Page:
Here is Edwards on the relationship between the Father and the Son:

It is common when speaking of the Divine happiness to say that God is infinitely happy in the enjoyment of Himself, in perfectly beholding and infinitely loving, and rejoicing in, His own essence and perfection, and accordingly it must be supposed that God perpetually and eternally has a most perfect idea of Himself, as it were an exact image and representation of Himself ever before Him and in actual view, and from hence arises a most pure and perfect act or energy in the Godhead, which is the Divine love, complacence and joy. The knowledge or view which God has of Himself must necessarily be conceived to be something distinct from His mere direct existence. There must be something that answers to our reflection. The reflection as we reflect on our own minds carries something of imperfection in it. However, if God beholds Himself so as thence to have delight and joy in Himself He must become his own object. There must be a duplicity. There is God and the idea of God, if it be proper to call a conception of that that is purely spiritual an idea.
If a man could have an absolutely perfect idea of all that passed in his mind, all the series of ideas and exercises in every respect perfect as to order, degree, circumstance and for any particular space of time past, suppose the last hour, he would really to all intents and purpose be over again what he was that last hour. And if it were possible for a man by reflection perfectly to contemplate all that is in his own mind in an hour, as it is and at the same time that it is there in its first and direct existence; if a man, that is, had a perfect reflex or contemplative idea of every thought at the same moment or moments that that thought was and of every exercise at and during the same time that that exercise was, and so through a whole hour, a man would really be two during that time, he would be indeed double, he would be twice at once. The idea he has of himself would be himself again.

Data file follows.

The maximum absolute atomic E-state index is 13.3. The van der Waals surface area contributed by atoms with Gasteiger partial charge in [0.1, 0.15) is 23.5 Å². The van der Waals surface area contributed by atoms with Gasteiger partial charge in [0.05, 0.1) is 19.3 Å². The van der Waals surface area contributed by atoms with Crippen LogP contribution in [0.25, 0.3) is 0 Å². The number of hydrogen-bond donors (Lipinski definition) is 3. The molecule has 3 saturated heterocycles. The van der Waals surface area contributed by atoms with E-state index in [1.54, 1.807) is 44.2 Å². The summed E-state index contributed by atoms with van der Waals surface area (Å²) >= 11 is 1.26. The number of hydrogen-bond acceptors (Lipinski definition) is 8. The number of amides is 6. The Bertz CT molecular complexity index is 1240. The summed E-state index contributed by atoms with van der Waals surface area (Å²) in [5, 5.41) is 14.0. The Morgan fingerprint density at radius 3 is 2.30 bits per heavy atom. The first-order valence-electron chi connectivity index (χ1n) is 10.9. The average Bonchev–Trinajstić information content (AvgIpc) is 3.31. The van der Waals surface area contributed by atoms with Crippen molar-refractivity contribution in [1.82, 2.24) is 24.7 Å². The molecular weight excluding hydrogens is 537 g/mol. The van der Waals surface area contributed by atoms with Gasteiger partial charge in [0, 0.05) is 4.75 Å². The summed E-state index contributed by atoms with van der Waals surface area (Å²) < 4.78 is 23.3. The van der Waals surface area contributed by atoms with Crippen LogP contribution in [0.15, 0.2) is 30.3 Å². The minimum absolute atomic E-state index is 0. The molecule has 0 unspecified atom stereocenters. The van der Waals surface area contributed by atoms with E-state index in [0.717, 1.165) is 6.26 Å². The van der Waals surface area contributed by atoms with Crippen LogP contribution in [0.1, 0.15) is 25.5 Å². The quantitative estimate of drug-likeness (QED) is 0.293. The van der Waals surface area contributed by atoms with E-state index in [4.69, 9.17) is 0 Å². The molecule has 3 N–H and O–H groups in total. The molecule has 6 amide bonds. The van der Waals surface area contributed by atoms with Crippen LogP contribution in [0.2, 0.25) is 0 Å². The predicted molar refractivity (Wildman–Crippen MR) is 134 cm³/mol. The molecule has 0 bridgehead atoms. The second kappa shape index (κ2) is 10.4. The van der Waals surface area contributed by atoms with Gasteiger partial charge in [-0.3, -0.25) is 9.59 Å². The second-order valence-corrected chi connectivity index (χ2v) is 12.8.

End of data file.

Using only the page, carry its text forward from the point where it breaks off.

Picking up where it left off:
Note, by having a reflex or contemplative idea of what passes in our own minds I don't mean consciousness only. There is a great difference between a man's having a view of himself, reflex or contemplative idea of himself so as to delight in his own beauty or excellency, and a mere direct consciousness. Or if we mean by consciousness of what is in our own minds anything besides the mere simple existence in our minds of what is there, it is nothing but a power by reflection to view or contemplate what passes. 
Therefore as God with perfect clearness, fullness and strength, understands Himself, views His own essence (in which there is no distinction of substance and act but which is wholly substance and wholly act), that idea which God hath of Himself is absolutely Himself. This representation of the Divine nature and essence is the Divine nature and essence again: so that by God's thinking of the Deity must certainly be generated. Hereby there is another person begotten, there is another Infinite Eternal Almighty and most holy and the same God, the very same Divine nature. 
And this Person is the second person in the Trinity, the Only Begotten and dearly Beloved Son of God; He is the eternal, necessary, perfect, substantial and personal idea which God hath of Himself; and that it is so seems to me to be abundantly confirmed by the Word of God.

Edwards then goes on to provide a Scriptural foundation for his philosophical analysis.

So what we have in the Trinity is a single person, God the Father, who perceives a perfect image of himself, God the Son.  Since the image is perfect and exact, with nothing lacking, the image has exactly the same essence as the one whose image he is.  So by viewing his own essence, God the Father begets another instantiation of his own divine essence--God the Son.  (We'll get to the Holy Spirit shortly.)